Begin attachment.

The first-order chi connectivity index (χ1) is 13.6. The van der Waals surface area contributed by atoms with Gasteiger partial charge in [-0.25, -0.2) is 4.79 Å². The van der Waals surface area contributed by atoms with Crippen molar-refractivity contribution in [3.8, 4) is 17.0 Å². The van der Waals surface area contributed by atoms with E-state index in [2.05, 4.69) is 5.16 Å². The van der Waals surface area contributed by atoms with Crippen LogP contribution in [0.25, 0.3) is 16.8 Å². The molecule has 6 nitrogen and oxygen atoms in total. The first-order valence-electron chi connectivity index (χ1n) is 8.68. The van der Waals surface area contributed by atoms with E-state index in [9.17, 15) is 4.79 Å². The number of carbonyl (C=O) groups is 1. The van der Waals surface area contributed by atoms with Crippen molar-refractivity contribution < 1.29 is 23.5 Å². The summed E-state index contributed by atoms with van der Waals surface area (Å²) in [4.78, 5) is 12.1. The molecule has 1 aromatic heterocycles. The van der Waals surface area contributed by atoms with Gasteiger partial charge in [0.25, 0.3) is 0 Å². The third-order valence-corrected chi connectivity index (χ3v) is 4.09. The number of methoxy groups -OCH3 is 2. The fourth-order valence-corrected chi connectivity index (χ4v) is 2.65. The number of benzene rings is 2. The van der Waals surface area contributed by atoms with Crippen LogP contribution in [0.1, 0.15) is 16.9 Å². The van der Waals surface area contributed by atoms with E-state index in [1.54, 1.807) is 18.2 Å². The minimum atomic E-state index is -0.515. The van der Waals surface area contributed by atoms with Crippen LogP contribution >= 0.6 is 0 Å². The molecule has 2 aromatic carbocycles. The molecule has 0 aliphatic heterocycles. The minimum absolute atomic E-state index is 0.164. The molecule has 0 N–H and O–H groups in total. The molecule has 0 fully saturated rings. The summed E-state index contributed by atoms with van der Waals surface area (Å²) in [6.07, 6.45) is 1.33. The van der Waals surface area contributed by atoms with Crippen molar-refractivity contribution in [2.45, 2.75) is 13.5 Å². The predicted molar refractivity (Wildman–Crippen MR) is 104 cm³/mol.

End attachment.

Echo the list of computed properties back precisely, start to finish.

The first-order chi connectivity index (χ1) is 13.6. The van der Waals surface area contributed by atoms with Gasteiger partial charge in [-0.25, -0.2) is 4.79 Å². The van der Waals surface area contributed by atoms with Crippen molar-refractivity contribution in [3.8, 4) is 17.0 Å². The van der Waals surface area contributed by atoms with E-state index in [2.05, 4.69) is 5.16 Å². The van der Waals surface area contributed by atoms with Crippen LogP contribution in [0.25, 0.3) is 16.8 Å². The molecule has 6 nitrogen and oxygen atoms in total. The first-order valence-electron chi connectivity index (χ1n) is 8.68. The van der Waals surface area contributed by atoms with E-state index in [9.17, 15) is 4.79 Å². The number of carbonyl (C=O) groups is 1. The van der Waals surface area contributed by atoms with Crippen molar-refractivity contribution < 1.29 is 23.5 Å². The summed E-state index contributed by atoms with van der Waals surface area (Å²) in [4.78, 5) is 12.1. The molecule has 1 aromatic heterocycles. The van der Waals surface area contributed by atoms with Gasteiger partial charge in [0.25, 0.3) is 0 Å². The third-order valence-corrected chi connectivity index (χ3v) is 4.09. The number of methoxy groups -OCH3 is 2. The fourth-order valence-corrected chi connectivity index (χ4v) is 2.65. The number of benzene rings is 2. The van der Waals surface area contributed by atoms with Crippen LogP contribution in [0.1, 0.15) is 16.9 Å². The van der Waals surface area contributed by atoms with E-state index in [1.54, 1.807) is 18.2 Å². The minimum atomic E-state index is -0.515. The van der Waals surface area contributed by atoms with Crippen LogP contribution >= 0.6 is 0 Å². The molecule has 2 aromatic carbocycles. The molecule has 0 aliphatic heterocycles. The minimum absolute atomic E-state index is 0.164. The molecule has 0 N–H and O–H groups in total. The molecule has 0 fully saturated rings. The summed E-state index contributed by atoms with van der Waals surface area (Å²) in [6.07, 6.45) is 1.33. The van der Waals surface area contributed by atoms with Crippen molar-refractivity contribution in [2.45, 2.75) is 13.5 Å². The predicted molar refractivity (Wildman–Crippen MR) is 104 cm³/mol.